There have been countless articles, blog posts, and discussion forums that ask the same question: should your business "be in" social media? The answer, of course, invariably comes to a common conclusion - it depends entirely on your business, your goals, and your target market. Yes, social media has proven to be an invaluable branding and customer service tool for many consumer-facing businesses, but setting up a Facebook account for your new commercial laundry equipment distribution business probably doesn't need to be at the top of your priority list.
One of the underlying assumptions about social media in these conversations is that it's yet another channel that requires a lot of fresh, new content in order to enter - and who has time to keep developing all of this content (or the budget to hire someone else to do it)?
What we've noticed, however, is that a lot of businesses are already generating a healthy amount of fresh content, whether it's in the form of research, white papers, articles, books, or blog posts (see also: 3 Reasons Your Website Should Have a Blog). For these businesses, the periodic development of these types of content is important to maintaining their visibility, reinforcing their brand, and establishing their expertise in the industry. Rather than considering whether or not to enter social media as a separate marketing channel, these businesses can gain valuable perspective by approaching the question from a slightly different mindset: I have content; could social media be an efficient channel with which to get some of this content out to my market?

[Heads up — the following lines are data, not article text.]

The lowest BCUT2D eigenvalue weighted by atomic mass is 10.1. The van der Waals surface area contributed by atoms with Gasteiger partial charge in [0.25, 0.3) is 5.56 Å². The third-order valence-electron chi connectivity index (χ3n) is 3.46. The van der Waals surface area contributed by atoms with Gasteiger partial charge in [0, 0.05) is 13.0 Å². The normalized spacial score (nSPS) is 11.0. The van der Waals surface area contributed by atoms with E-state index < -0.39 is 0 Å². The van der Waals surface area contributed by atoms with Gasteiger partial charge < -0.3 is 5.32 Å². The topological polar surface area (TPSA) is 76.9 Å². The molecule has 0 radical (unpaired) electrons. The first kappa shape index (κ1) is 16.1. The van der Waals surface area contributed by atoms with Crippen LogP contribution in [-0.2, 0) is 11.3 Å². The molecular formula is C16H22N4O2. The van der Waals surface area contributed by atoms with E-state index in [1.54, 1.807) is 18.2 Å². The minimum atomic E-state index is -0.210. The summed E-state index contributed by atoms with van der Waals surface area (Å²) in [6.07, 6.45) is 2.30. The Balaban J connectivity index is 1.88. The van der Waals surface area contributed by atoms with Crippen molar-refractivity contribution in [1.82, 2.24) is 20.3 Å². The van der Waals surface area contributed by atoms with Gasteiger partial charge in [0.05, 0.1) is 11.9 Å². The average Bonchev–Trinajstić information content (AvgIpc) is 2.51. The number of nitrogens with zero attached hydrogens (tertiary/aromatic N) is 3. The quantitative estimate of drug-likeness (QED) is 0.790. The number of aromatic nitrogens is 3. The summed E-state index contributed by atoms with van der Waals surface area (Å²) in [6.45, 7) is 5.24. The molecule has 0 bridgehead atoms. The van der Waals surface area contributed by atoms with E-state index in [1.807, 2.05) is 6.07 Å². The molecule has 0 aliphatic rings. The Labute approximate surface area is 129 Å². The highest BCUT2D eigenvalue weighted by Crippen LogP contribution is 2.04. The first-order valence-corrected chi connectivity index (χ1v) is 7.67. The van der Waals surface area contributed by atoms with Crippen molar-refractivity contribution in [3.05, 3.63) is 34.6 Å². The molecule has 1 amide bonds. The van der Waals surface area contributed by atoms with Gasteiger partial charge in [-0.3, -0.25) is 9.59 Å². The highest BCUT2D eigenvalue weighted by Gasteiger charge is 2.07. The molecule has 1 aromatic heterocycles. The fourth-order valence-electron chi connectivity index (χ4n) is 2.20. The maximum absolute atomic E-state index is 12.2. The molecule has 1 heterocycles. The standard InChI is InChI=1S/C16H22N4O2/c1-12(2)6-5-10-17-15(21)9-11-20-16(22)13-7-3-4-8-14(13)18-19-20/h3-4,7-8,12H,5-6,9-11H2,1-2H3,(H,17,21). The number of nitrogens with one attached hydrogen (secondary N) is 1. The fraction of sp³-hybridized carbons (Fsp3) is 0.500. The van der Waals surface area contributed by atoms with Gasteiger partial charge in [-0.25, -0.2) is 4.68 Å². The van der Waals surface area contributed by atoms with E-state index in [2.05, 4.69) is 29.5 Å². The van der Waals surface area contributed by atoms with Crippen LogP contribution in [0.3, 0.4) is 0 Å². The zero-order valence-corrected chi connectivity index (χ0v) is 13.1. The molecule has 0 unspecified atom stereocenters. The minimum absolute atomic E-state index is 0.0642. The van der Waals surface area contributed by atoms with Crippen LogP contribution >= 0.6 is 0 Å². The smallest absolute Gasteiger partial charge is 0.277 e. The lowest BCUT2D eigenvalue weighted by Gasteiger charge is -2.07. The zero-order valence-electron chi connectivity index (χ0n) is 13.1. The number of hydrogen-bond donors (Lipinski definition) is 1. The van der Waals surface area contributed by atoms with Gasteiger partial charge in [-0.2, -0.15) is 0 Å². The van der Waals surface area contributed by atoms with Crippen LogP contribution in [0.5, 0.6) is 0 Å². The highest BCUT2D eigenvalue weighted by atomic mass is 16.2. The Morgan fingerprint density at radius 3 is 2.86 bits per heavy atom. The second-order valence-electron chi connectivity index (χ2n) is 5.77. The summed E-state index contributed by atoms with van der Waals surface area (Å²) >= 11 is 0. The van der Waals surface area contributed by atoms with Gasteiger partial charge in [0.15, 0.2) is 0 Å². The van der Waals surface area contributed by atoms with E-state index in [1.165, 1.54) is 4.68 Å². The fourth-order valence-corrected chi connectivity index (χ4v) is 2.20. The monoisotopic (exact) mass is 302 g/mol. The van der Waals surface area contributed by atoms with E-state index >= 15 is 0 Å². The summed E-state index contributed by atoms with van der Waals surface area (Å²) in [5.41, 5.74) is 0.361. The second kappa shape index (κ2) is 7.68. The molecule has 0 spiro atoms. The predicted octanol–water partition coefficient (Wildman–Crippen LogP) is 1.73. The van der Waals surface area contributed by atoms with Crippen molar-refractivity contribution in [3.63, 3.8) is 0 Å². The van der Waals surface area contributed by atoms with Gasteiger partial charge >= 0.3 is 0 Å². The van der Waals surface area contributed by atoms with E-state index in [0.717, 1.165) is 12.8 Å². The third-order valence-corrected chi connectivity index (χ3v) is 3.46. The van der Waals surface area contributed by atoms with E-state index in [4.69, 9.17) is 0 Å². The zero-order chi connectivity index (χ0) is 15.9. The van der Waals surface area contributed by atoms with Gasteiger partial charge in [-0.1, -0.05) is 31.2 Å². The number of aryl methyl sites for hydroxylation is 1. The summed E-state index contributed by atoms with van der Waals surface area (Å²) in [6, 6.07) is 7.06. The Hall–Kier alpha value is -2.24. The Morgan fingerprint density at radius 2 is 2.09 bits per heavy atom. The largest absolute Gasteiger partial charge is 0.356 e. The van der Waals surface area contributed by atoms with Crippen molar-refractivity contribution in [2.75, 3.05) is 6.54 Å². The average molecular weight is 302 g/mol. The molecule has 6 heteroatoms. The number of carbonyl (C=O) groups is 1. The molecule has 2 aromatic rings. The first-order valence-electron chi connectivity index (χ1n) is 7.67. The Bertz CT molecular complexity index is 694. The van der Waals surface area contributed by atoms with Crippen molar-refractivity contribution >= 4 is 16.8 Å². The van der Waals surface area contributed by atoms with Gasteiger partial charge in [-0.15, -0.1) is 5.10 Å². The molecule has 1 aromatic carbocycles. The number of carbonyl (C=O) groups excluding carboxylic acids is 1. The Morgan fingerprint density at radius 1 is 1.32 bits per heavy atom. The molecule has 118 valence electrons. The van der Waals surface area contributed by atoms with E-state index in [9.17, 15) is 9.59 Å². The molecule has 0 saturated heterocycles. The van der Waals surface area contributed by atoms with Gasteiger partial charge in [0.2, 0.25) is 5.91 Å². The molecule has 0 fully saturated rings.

This isn't to say that every piece of your content is a nugget of social media gold just waiting to be shared and re-shared by the masses (although if that is the case, can we please buy you lunch?); the idea is that viewing this channel through a different lens may open up some possibilities that had not been previously considered. For example, perhaps one section of that eBook chapter might make a good foundation for an update on the blog or a guest post on another site, which could then spark a good conversation starter on LinkedIn and/or twitter. Ideally, social media thus serves as a tool to create more visibility for your content - and helps to establish your business' brand and authority.
There is no shortage of advice out there on how to use social media effectively, but an important step is to ask the right questions from the beginning. Most importantly, what is to be gained by utilizing social media? How will that help you meet your business goals, and how does it align with your values and mission statement? If there appears to be good reason to employ social media as a channel for your content, how can you make that content relevant and shareable? What sites and platforms is your market active with, and what questions and conversations are they interested in having? By answering these types of questions ahead of time, you'll be better positioned to avoid channels that don't fit and to make the most of the ones that do.
Simple Machines Marketing